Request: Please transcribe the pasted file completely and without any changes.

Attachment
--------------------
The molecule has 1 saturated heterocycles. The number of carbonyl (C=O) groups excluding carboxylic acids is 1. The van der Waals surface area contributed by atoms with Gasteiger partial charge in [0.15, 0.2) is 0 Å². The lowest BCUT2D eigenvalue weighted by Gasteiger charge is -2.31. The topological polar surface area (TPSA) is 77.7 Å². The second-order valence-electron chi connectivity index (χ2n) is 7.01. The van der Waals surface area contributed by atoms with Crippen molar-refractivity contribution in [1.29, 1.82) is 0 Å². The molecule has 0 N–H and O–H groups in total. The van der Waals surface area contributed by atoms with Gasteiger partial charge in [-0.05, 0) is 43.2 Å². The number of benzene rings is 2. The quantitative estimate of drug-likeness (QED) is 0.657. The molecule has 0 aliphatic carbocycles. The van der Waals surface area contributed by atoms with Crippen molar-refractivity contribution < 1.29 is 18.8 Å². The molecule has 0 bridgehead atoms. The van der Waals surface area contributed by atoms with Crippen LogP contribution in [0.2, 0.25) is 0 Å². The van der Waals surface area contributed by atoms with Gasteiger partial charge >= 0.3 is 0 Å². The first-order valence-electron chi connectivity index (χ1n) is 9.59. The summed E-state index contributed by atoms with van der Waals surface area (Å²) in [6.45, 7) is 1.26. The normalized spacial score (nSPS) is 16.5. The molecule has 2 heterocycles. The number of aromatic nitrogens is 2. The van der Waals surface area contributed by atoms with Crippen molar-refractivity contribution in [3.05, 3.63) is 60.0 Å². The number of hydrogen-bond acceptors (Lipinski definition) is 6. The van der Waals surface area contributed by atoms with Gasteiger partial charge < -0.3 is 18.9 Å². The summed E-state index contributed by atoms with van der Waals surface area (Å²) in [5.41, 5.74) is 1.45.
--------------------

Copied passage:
The molecule has 1 saturated heterocycles. The number of carbonyl (C=O) groups excluding carboxylic acids is 1. The van der Waals surface area contributed by atoms with Gasteiger partial charge in [0.15, 0.2) is 0 Å². The lowest BCUT2D eigenvalue weighted by Gasteiger charge is -2.31. The topological polar surface area (TPSA) is 77.7 Å². The second-order valence-electron chi connectivity index (χ2n) is 7.01. The van der Waals surface area contributed by atoms with Crippen molar-refractivity contribution in [1.29, 1.82) is 0 Å². The molecule has 0 N–H and O–H groups in total. The van der Waals surface area contributed by atoms with Gasteiger partial charge in [-0.05, 0) is 43.2 Å². The number of benzene rings is 2. The quantitative estimate of drug-likeness (QED) is 0.657. The molecule has 0 aliphatic carbocycles. The van der Waals surface area contributed by atoms with Crippen molar-refractivity contribution < 1.29 is 18.8 Å². The molecule has 0 bridgehead atoms. The van der Waals surface area contributed by atoms with Crippen LogP contribution in [0.2, 0.25) is 0 Å². The van der Waals surface area contributed by atoms with Gasteiger partial charge >= 0.3 is 0 Å². The first-order valence-electron chi connectivity index (χ1n) is 9.59. The summed E-state index contributed by atoms with van der Waals surface area (Å²) in [6.45, 7) is 1.26. The normalized spacial score (nSPS) is 16.5. The molecule has 2 heterocycles. The number of aromatic nitrogens is 2. The van der Waals surface area contributed by atoms with Crippen molar-refractivity contribution in [3.05, 3.63) is 60.0 Å². The number of hydrogen-bond acceptors (Lipinski definition) is 6. The van der Waals surface area contributed by atoms with Gasteiger partial charge < -0.3 is 18.9 Å². The summed E-state index contributed by atoms with van der Waals surface area (Å²) in [5.41, 5.74) is 1.45.